The second in a short series of posts accompanying workshops being taught for the Certificate in Creative Writing at Vaughan College. This post is on narrative, and why it is both a simple and deliciously complicated idea.
In Reading Like a Writer, novelist Francine Prose says that the true problem with narration is not who is speaking, but rather who is listening? And sometimes, especially for beginning writers, the problem is understanding that anyone is speaking at all.
We often use the word narrative interchangeably with both story and plot, and forget that while all three refer to some kind of sequence of events, each also has a quite separate specific meaning. A narrative is a told sequence of events. We call the teller a narrator, and the process of telling narration.
When writing a narrative we have to think about the point of view of the teller. Is the narrative being told in first or third person for instance. What is the voice of the narrator? How is it coloured by accent, attitude, emotion or other factors. How much does the teller know about the narrative? These can become thorny, circular arguments for writers, unless they are related back to the fundamental idea that a narrative has to be being told by a person. Sometimes the narrator is the central character, sometimes a subsidiary character or outside observer, sometimes by the author herself, or a combination of all of these.
For most of human history all stories were told. We passed them from one teller to the next, through an oral storytelling tradition stretching over thousands of years. Even once we began to record stories in writing, the written word was still written to be read aloud. With printing and mass literacy came the possibility for novels that were written to be read from the page. But without an actual human voice there to give the words shape, the writer has to work even harder to create the voice and viewpoint of the narrator. So it was really with cinema and TV that we began to lose the relationship between narrative and the voice of a narrator.
When you as a writer know who is telling the narrative, and also as Francine Prose suggests who they are telling it to, the entire writing process becomes both easier and filled with many more sophisticated opportunities. Take a simple children’s story like Jack and the Beanstalk. Imagine that Jack is telling the narrative as an old man, reflecting on his youthful adventure. Then imagine that he is telling it to the giant, somehow recovered from his fall from the beanstalk. Maybe the story is being told over a flagon of ale at an inn, two old men (or one old man and a very old monster!) reminiscing about better days. Or perhaps Jack is telling the story to his own wastrel son, an old man telling a young one what life is really about. With a scenario like this in mind, the richness and details of the story just come flooding out.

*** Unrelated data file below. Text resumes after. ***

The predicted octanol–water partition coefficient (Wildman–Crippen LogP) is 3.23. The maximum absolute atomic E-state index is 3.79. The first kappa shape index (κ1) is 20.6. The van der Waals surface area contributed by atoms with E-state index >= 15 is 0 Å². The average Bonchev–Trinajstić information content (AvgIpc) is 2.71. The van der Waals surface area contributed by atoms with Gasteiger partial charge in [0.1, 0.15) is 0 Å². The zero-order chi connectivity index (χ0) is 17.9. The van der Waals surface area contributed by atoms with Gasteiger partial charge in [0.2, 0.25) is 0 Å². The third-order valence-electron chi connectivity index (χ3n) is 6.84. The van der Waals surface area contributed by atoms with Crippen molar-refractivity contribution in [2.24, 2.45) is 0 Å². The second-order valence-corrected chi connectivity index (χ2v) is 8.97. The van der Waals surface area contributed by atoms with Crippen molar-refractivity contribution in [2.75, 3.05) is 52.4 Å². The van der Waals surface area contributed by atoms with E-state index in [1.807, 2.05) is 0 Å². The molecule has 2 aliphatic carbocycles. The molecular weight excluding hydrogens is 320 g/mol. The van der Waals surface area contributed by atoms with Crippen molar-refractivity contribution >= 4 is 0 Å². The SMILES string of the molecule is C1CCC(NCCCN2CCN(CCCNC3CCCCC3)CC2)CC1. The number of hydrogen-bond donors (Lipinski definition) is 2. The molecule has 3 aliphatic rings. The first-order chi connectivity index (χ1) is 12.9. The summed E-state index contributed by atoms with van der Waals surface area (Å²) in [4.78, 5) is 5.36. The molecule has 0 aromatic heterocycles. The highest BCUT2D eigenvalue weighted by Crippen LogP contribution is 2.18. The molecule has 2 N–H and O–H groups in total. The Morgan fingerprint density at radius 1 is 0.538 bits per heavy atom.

Once we understand as writers that there always has to be someone telling the narrative, and someone listening, we can work with that understanding in subtle ways. The narrator can be made invisible, the narrative transparent. As long as we as the writer understand how the narrative works, the workings can be hidden from the reader. The best narratives often work this way.
Imagine a woman (or man) recounting a serious crime she has committed, such as a bank robbery or even a murder. In the space of one page, have the woman first recount the crime to another criminal she wants to impress. Then secondly, also in the space of a page, have her recount it to a judge who she wants a pardon from.